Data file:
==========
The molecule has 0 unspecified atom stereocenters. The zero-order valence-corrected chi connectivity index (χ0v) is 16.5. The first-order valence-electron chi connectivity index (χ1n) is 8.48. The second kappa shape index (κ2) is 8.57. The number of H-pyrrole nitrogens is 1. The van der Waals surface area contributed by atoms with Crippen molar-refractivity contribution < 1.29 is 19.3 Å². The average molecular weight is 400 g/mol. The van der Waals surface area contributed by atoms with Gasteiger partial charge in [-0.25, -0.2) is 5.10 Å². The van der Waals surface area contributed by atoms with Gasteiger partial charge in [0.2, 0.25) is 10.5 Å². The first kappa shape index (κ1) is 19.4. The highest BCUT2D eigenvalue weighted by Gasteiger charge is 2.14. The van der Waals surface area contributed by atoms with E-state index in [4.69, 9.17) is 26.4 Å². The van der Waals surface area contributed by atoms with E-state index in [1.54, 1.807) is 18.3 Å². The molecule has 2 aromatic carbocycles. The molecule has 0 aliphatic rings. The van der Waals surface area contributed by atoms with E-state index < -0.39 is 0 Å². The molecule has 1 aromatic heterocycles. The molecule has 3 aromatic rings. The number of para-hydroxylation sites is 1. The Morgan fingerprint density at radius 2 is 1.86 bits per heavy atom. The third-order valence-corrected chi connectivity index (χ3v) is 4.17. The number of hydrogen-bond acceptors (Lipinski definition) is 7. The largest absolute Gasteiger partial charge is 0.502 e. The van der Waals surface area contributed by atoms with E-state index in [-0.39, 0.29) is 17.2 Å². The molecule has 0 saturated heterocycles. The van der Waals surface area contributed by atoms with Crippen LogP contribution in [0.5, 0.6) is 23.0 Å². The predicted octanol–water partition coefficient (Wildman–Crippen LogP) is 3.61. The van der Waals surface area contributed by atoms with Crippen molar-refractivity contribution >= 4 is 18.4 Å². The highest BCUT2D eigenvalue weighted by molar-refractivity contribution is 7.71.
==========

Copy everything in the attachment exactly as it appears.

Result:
The molecule has 0 unspecified atom stereocenters. The zero-order valence-corrected chi connectivity index (χ0v) is 16.5. The first-order valence-electron chi connectivity index (χ1n) is 8.48. The second kappa shape index (κ2) is 8.57. The number of H-pyrrole nitrogens is 1. The van der Waals surface area contributed by atoms with Crippen molar-refractivity contribution < 1.29 is 19.3 Å². The average molecular weight is 400 g/mol. The van der Waals surface area contributed by atoms with Gasteiger partial charge in [-0.25, -0.2) is 5.10 Å². The van der Waals surface area contributed by atoms with Gasteiger partial charge in [0.2, 0.25) is 10.5 Å². The first kappa shape index (κ1) is 19.4. The highest BCUT2D eigenvalue weighted by Gasteiger charge is 2.14. The van der Waals surface area contributed by atoms with E-state index in [4.69, 9.17) is 26.4 Å². The van der Waals surface area contributed by atoms with E-state index in [1.54, 1.807) is 18.3 Å². The molecule has 2 aromatic carbocycles. The molecule has 0 aliphatic rings. The van der Waals surface area contributed by atoms with E-state index < -0.39 is 0 Å². The molecule has 1 aromatic heterocycles. The molecule has 3 aromatic rings. The number of para-hydroxylation sites is 1. The Morgan fingerprint density at radius 2 is 1.86 bits per heavy atom. The third-order valence-corrected chi connectivity index (χ3v) is 4.17. The number of hydrogen-bond acceptors (Lipinski definition) is 7. The largest absolute Gasteiger partial charge is 0.502 e. The van der Waals surface area contributed by atoms with E-state index in [-0.39, 0.29) is 17.2 Å². The molecule has 0 saturated heterocycles. The van der Waals surface area contributed by atoms with Crippen LogP contribution in [0.5, 0.6) is 23.0 Å². The predicted octanol–water partition coefficient (Wildman–Crippen LogP) is 3.61. The van der Waals surface area contributed by atoms with Crippen molar-refractivity contribution >= 4 is 18.4 Å². The highest BCUT2D eigenvalue weighted by molar-refractivity contribution is 7.71.